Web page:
Developing green solutions using the Intel® Atom™ family of components provides alternatives for meeting systems requirements.  Systems using the Atom processor with Input/Output Hub (IOH) give the most flexibility for peripheral choice. Third party specialized IOHs from ADI Engineering, Harman, and Oki Semiconductor(4) offer applications-specific IOHs that reduce the logic footprint of their  embedded applications.  Reducing logic means more than cost reduction. Reduced logic can also mean reductions in power consumption. Since the superfluous logic doesn’t necessarily cause state switch if unused, it doesn’t burn a lot of power, but every reduction helps when dealing with miserly power sources. One design philosophy for cost and power savings is detailed in ADI Enginerring’s “Thin Application” white paper. The ADI design offers another trade-off in systems design - permitting IOH design customization.


Applications software, operating system, and hardware configuration all can have a major impact on green designs. Of these, all classes of software represent a major opportunity for power savings.


Software developed for desktop computers often goes by a philosophy of “making it work” and largely ignoring the opportunity for power savings due to software optimizations. As a simple example, a linear search in a list requires n/2 compares on average, where n is the number of items in the ordered list. But a simple change can reduce the number of compares to log2(n). This in turn means that  the optimized software needs to run fewer cycles to achieve the same result. For a list of 128 items the time is reduced by a factor of eight. The CPU can then be idled during the time that would have been taken to search in a brute force method.




Finding fruitful code for optimization in an application can be simplified by code analysis tools. For example, Green Hills Software (5) software tools provide programmers with information about where the software is spending the most amount of time. Wind River Systems(6) offers a similar execution time tool.


What combination of hardware and software choices can you make in your next project to “green up” the design?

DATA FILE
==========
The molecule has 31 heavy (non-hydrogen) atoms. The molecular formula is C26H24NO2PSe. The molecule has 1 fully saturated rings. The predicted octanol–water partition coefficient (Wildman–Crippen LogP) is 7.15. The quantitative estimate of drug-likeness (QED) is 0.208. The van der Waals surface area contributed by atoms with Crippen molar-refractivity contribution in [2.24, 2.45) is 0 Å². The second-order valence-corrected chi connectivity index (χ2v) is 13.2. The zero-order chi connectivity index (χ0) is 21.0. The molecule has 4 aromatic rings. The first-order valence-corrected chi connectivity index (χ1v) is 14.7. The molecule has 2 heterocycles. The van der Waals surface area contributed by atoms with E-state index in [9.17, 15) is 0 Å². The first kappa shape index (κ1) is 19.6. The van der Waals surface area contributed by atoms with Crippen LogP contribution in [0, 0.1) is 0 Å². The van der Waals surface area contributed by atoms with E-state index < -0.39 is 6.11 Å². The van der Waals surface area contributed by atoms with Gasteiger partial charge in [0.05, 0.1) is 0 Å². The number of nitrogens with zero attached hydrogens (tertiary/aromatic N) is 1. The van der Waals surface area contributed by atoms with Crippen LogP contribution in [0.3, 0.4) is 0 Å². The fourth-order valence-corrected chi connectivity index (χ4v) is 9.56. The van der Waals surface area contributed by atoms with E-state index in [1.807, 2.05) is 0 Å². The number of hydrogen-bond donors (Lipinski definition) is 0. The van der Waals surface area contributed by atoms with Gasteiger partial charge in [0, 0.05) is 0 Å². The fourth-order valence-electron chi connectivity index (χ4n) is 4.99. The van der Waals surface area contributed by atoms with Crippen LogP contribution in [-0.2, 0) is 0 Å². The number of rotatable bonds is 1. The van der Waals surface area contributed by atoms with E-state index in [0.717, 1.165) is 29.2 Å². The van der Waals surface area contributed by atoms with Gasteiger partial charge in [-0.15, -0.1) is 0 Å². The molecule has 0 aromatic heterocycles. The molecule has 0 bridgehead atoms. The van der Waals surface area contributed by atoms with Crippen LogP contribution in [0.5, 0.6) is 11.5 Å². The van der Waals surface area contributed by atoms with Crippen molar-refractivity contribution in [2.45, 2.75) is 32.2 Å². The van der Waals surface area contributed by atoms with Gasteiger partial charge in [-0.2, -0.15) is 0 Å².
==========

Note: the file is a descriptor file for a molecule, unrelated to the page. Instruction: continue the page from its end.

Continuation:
1. ADI Engineering, Inc is an Associate member of the Intel Embedded Alliance

2. Microsoft® Corporation is an Associate member of the Intel Embedded Alliance

3. IEI Technology Corp. is an Associate member of the Intel Embedded Alliance

4. Oki Semiconductor Co Ltd is an Affiliate member of the Intel Embedded Alliance

5. Green Hills Software, Inc is an Affiliate member of the Intel Embedded Alliance

6. Wind River Systems is an Associate member of the Intel Embedded Alliance


Henry Davis
Roving Reporter (Intel Contractor)
Intel® Embedded Alliance

Embedded products destined for manufacturing, transportation, and industrial automation applications face unique design requirements due to their long life expectancy, ruggedness, high availability, and the wide variation in I/O configurations. In many industrial situations embedded designers are faced with the challenge of combining slower legacy interface circuitry with the latest high-speed control devices and multiple displays. These legacy control systems may be driven by a specialized and often home-grown real-time operating system that would be difficult to integrate into a modern software system.  However, several recently announced modules based on the new 2nd Generation Intel® Core™ processor family (codename Sandy Bridge) offer industrial designers scalable, multi-core architecture and virtualization to easily combine existing I/O requirements and operating software with newer high-bandwidth control functions.


With Intel® Core™ processors, developers can use multiple techniques to integrate old and new control functions including symmetric or asymmetric multiprocessing and virtualization. In the symmetric case, a single operating system allocates threads or tasks across the available cores while managing common memory and hardware resources. In contrast, asymmetric multiprocessing allows each core to run independent software so that a single system can easily combine real-time, deterministic tasks with a graphical user interface. With virtualization, a hypervisor isolates and allocates system resources between the operating environments so that real-time, general-purpose, and legacy software can be readily integrated in a multicore system.


In many industrial applications, the best move is to purchase an off-the-shelf, pre-engineered, high performance CPU module that mounts on a unique carrier board that links all the peripherals together. COM Express, an open specification from PICMG (PCI Industrial Computer Manufacturer Group), is a plug-in CPU module concept giving industrial designers access to PCI Express and other modern I/O technologies.  In a recent announcement, RadiSys combined the next generation quad-core performance Intel® CoreTM i7 processor and the Mobile Intel® QM67 Express chipset (See figure below) into the ProcelerantTM CEQM67, a basic size COM Express Revision 2.0 module. The 95mm x 125mm module is tailored for applications that include compute intensive applications such as image processing or test and measurement analysis. The ProcelerantTM CEQM67 provides seven PCI Express x1 ports, a PCI Express x16 interface, up to 12 USB ports, four SATA ports, and three DDIs, including High-Definition Multimedia Interface (HDMI), DisplayPort and Serial Digital Video Out (SDVO) interfaces. The module provides support for both Trusted Platform Module (TPM) and Intel® Active Management Technology (AMT) enabling remote access and diagnostics via the RadiSys Embedded Software Platform (eSP).